Third, many hospital systems are not operationally experienced in implementing enterprise-wide decision support. Unlike health plans and carriers who have been leveraging information to manage their business for decades, hospitals have tended to manage their operations along siloed service lines, with their physician network ultimately calling the shots on resource requirements. Payment reform fundamentally changes this dynamic and sees many more physicians being employed by physicians and connected with analytical platforms that can guide not only point of care decision making, but also retrospective review of clinical and cost performance.

Finally, all healthcare data emanates from patient encounters. Claims data is triggered via coding work flow to optimize billing, whereas clinical data is captured based upon proprietary EMR data entry requirements.  In today’s fee-for-service world, the clinical coding leveraged for claims purposes may or may not jive with the clinical data fields entered for EMR collection purposes. This creates downstream data aggregation and analytical methodology challenges. Over time, as payment reform stimulates a higher percentage of value-based care, the collection of administrative and clinical data must not only become more efficient at the encounter level, but also more analytically relevant for real time and retrospective analytical purposes.

Ultimately, the pace of analytical growth will be enabled through a combination of payment reform, operational change across all healthcare stakeholder groups, and technical innovation that overcomes barriers to data flow and utility.

Read more about our comprehensive suite of solutions for improving care and managing population health.

Larry Yuhasz
Director for Strategy and Business Development

Good Intentions Gone Awry: Solving for the Prescription Pain Medication Epidemic


By Tami Mark/Monday, July 29, 2013
Tami Mark imageHeroin in New England, More Abundant and Deadly” headlined an article in the July 18 edition of The New York Times that described the alarming comeback that heroin is making across the quaint towns and larger cities in New England.  Behind the growth in heroin use is a sad story of good intentions gone awry. A push to better treat patients’ pain and the introduction of oxycodone, a powerful and highly addictive pain medication, resulted in today’s massive prescription pain medication epidemic. The CDC recently reported that more people are dying from overdoses from pain medication than car accidents.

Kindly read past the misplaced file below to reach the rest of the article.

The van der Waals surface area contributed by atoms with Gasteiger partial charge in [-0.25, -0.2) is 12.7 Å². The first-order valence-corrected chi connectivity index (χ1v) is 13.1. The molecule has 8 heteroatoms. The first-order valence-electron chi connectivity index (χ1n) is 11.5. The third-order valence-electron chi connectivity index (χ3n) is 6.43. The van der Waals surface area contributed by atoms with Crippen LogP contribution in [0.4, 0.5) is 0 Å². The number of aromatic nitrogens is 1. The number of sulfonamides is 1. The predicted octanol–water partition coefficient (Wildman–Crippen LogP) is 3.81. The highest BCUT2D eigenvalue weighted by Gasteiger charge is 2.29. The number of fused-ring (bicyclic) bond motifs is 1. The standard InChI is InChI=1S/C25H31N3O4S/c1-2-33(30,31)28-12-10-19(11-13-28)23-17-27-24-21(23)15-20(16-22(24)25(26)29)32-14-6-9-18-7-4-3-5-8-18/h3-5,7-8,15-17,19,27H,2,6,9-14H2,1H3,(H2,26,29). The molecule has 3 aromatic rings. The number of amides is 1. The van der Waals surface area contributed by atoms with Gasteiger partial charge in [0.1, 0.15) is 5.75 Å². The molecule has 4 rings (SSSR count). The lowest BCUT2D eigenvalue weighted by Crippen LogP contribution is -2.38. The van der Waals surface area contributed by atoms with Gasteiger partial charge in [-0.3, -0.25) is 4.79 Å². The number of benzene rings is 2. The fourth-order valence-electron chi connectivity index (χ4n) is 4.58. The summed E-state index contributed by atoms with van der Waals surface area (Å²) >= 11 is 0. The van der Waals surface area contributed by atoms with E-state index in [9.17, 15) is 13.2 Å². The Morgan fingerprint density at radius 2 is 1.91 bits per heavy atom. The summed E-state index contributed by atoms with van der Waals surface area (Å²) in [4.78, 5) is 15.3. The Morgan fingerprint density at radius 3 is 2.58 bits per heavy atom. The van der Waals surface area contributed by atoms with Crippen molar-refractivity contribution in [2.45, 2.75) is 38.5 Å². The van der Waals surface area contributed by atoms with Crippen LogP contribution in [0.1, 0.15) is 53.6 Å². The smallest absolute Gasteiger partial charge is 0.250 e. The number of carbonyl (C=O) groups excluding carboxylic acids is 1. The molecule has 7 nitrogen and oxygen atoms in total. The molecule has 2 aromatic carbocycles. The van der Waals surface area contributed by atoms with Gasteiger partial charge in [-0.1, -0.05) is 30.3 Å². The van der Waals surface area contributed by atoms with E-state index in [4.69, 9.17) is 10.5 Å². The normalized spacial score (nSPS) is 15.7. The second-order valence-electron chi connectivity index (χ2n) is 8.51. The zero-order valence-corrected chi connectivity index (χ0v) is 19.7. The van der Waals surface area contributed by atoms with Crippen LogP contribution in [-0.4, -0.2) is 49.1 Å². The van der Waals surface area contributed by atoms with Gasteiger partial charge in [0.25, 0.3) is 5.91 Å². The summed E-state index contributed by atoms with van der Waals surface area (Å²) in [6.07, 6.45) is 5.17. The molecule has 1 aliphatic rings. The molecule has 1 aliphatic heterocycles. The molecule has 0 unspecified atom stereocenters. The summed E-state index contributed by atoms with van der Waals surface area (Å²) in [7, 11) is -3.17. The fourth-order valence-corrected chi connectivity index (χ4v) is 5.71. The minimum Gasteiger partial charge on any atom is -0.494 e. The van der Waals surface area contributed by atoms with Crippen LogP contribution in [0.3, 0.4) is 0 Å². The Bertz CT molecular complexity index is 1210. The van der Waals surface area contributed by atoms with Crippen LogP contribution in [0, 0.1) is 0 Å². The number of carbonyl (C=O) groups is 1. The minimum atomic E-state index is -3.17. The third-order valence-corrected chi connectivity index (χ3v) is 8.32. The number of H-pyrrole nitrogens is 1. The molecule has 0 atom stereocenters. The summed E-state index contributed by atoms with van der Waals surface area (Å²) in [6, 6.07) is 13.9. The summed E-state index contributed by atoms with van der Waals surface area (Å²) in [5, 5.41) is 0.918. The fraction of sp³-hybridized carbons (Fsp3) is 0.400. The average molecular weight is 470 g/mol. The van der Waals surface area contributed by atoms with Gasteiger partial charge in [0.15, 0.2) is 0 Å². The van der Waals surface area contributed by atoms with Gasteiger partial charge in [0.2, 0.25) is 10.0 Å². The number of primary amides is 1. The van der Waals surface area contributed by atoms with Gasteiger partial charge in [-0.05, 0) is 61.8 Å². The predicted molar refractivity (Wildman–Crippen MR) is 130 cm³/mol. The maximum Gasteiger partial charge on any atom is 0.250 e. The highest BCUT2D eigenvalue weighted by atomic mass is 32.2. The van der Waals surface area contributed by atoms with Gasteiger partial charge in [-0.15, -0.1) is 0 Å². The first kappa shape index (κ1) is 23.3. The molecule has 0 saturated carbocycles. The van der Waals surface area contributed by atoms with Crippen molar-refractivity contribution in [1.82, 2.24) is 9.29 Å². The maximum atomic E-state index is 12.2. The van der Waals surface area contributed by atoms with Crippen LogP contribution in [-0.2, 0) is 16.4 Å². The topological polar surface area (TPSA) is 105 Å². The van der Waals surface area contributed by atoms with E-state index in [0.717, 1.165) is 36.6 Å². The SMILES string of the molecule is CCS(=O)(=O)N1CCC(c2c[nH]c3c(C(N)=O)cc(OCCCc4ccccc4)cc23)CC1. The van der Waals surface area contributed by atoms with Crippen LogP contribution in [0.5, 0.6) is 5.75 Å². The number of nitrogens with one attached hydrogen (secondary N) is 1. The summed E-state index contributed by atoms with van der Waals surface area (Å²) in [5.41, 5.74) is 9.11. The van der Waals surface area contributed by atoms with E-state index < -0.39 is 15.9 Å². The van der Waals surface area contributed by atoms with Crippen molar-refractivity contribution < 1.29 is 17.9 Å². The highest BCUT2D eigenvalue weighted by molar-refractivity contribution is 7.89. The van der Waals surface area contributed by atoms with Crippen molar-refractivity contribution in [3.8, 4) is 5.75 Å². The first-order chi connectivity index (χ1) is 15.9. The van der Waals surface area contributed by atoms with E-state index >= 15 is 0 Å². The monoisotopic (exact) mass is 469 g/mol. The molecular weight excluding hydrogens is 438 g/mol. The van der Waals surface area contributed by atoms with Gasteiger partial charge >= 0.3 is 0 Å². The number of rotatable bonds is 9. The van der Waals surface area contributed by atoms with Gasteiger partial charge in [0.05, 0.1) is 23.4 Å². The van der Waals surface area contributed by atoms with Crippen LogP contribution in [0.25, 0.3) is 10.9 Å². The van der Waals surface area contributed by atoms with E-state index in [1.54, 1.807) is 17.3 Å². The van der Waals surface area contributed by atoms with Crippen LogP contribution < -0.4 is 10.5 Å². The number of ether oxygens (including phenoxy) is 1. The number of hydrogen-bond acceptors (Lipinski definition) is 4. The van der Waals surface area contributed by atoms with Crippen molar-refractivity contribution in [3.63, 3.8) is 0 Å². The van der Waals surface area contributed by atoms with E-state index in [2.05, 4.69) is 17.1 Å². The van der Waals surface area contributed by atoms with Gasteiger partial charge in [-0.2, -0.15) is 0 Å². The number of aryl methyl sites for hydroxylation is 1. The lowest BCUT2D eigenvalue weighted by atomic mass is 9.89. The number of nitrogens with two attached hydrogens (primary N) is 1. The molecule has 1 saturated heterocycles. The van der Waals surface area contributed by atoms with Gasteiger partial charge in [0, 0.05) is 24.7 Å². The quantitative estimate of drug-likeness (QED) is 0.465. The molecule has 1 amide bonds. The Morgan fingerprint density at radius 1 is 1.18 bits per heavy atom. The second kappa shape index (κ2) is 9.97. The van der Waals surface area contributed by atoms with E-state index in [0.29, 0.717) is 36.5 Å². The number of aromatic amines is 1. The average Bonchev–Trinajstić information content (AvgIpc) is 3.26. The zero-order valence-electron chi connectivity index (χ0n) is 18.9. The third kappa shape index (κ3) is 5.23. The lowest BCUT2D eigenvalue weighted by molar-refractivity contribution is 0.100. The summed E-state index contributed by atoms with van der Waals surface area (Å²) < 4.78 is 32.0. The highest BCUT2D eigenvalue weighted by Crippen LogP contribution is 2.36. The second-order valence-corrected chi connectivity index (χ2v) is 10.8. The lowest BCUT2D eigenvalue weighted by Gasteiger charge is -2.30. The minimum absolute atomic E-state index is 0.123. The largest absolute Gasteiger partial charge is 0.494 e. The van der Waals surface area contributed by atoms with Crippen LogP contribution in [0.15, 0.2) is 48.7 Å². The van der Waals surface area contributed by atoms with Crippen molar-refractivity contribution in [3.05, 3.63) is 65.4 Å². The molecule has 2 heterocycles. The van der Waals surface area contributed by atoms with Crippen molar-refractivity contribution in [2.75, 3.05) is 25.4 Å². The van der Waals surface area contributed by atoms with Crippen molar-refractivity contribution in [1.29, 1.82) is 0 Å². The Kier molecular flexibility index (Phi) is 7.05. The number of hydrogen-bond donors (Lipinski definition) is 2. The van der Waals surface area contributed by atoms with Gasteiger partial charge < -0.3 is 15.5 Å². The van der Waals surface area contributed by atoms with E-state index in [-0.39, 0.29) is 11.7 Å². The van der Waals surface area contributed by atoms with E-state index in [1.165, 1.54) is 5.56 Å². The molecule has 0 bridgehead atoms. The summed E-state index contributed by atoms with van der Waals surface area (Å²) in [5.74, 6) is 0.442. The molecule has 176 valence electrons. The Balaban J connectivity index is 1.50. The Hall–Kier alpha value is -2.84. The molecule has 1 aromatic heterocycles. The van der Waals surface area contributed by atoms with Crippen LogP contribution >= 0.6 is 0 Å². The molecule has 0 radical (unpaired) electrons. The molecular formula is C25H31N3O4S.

Efforts to clamp down on pain medication misuse have created the unfortunate consequence of, in effect, encouraging people with opioid addictions to substitute heroin for prescription pain medication. How can the healthcare system avoid this continuing cascade of unintended consequences? A key step is to ensure that individuals have access to a robust addiction treatment system. This effort can be enhanced with coordinated use of data and analytics.
 

Medicaid programs, for example, have established prescription drug monitoring to identify individuals who are abusing prescription drugs. However, such efforts need to be coupled with access to a robust substance abuse treatment system that includes access to the most effective medications for the treatment of opioid addiction – Suboxone® (buprenorphine/naloxone) and methadone, as well as coordinated substance abuse outpatient, inpatient, and rehabilitative services. A number of state Medicaid programs do not provide coverage of methadone treatment and many have time limits on the use of Suboxone. Analysis of de-identified Medicaid prescription and medical claims data, substance abuse treatment data, and prescription drug monitoring data can help states determine whether their systems are not only reducing misuse and diversion of prescription drugs, but are also providing access to high-quality addiction treatment that will keep their populations from substituting heroin use for pain medications that they can no longer obtain.